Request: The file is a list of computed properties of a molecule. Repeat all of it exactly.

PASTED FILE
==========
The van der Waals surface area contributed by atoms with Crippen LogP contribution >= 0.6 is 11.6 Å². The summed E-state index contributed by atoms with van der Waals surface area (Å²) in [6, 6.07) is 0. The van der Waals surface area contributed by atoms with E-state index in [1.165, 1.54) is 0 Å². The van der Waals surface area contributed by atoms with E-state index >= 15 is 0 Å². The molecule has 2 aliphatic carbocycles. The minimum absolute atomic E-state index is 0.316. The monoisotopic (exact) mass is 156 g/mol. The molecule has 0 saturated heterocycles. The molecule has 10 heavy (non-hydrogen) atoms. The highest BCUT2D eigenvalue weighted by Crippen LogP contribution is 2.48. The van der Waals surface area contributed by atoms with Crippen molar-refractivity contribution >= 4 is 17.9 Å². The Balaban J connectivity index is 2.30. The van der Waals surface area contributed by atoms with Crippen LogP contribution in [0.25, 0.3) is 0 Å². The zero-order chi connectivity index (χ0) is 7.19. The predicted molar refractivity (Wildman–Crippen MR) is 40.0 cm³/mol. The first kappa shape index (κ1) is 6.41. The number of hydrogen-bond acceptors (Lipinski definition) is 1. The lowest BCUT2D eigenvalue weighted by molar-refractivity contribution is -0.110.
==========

The van der Waals surface area contributed by atoms with Crippen LogP contribution >= 0.6 is 11.6 Å². The summed E-state index contributed by atoms with van der Waals surface area (Å²) in [6, 6.07) is 0. The van der Waals surface area contributed by atoms with E-state index in [1.165, 1.54) is 0 Å². The van der Waals surface area contributed by atoms with E-state index >= 15 is 0 Å². The molecule has 2 aliphatic carbocycles. The minimum absolute atomic E-state index is 0.316. The monoisotopic (exact) mass is 156 g/mol. The molecule has 0 saturated heterocycles. The molecule has 10 heavy (non-hydrogen) atoms. The highest BCUT2D eigenvalue weighted by Crippen LogP contribution is 2.48. The van der Waals surface area contributed by atoms with Crippen molar-refractivity contribution >= 4 is 17.9 Å². The Balaban J connectivity index is 2.30. The van der Waals surface area contributed by atoms with Crippen LogP contribution in [0.25, 0.3) is 0 Å². The zero-order chi connectivity index (χ0) is 7.19. The predicted molar refractivity (Wildman–Crippen MR) is 40.0 cm³/mol. The first kappa shape index (κ1) is 6.41. The number of hydrogen-bond acceptors (Lipinski definition) is 1. The lowest BCUT2D eigenvalue weighted by molar-refractivity contribution is -0.110.